Though Holmesitis shows in general a low recovery rate, some people do shake the disease. When I first met Judge Bigelow in 1969, he was showing signs of recovery. He was willing to part with his collection and it was acquired by the Metropolitan Toronto Reference Library, where it became the nucleus of one of the best public collections of Holmesiana and Doyleana in the world (advt.) With the collection went the Bigelow index to the Writings upon the Writings, which the Judge discusses in the first article in this collection. This index is actively maintained by the library with the help – more than the help – of Donald A. Redmond of Kingston, Ontario (“Good Old Index!”). After Judge Bigelow parted with his collection, I believe that he lost interest in the subject. Of the articles collected below only one bears a date in the 1970’s and that was written for a special volume dedicated to his good friend Julian Wolff, Commissionaire of the Baker Street Irregulars (“An Assessment and Valuation of the Ten Best Canonical Stories, with Some Observations on Those Somewhat Less Deserving of Praise”). All the other articles come from the 1950’s and 1960’s when the Judge was in the grip of Holmesitis.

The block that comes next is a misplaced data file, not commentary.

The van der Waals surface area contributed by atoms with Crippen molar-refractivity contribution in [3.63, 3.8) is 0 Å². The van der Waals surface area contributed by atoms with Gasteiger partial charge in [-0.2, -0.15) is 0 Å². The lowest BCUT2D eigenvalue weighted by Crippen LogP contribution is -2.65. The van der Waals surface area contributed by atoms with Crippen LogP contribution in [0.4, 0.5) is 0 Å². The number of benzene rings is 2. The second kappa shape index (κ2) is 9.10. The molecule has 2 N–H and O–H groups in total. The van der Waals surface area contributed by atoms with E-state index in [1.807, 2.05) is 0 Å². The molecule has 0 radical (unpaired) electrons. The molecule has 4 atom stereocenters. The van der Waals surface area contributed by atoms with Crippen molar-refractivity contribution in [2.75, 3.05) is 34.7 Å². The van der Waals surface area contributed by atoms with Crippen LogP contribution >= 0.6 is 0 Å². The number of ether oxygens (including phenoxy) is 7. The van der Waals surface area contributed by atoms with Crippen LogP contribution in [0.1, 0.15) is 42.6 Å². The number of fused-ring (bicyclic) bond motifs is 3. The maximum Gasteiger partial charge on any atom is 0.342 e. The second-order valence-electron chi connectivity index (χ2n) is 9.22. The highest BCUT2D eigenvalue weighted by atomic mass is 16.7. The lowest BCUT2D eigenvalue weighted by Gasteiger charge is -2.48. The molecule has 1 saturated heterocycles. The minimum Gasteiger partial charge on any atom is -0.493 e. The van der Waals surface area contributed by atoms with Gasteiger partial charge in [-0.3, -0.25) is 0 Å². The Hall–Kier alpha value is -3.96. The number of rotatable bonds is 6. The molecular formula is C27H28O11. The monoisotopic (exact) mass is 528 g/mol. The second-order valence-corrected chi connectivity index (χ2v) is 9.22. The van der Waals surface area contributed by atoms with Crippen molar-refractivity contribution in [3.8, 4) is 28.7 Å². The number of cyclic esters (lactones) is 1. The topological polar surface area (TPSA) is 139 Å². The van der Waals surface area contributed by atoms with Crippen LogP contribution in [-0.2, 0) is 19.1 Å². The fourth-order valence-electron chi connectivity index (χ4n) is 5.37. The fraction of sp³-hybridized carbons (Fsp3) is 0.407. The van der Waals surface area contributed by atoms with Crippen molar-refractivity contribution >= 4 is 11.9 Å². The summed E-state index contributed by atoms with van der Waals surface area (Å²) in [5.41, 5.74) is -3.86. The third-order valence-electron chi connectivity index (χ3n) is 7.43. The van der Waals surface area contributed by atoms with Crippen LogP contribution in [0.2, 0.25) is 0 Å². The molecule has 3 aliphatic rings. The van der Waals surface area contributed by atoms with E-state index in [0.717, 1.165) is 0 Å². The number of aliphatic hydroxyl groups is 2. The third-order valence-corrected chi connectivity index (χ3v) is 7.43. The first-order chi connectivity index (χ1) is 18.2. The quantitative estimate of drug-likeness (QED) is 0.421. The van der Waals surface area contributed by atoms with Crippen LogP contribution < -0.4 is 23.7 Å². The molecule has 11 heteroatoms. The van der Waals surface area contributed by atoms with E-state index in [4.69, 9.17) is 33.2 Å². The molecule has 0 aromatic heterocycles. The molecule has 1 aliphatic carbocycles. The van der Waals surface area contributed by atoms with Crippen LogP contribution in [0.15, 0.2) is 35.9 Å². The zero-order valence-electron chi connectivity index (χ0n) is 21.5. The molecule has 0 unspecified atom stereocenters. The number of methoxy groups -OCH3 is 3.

In the course of my twenty years of curatorship of the library’s Arthur Conan Doyle Collection, it sometimes crossed my mind that Judge Bigelow’s articles – scattered through Sherlockian periodicals – should be collected. But I took no action, and it was only after my retirement that I casually mentioned the idea to Dr. George Vanderburgh. One does not casually mention a Sherlockian project to George as some pie-in-the sky, far-in-the-future possibility. His eyes light up, his computer clicks, and the thing is done. George of course suffers from – no – glories in – a case of acute Holmesitis. On top of this he also has advanced Computeritis, caused no doubt by a computer virus.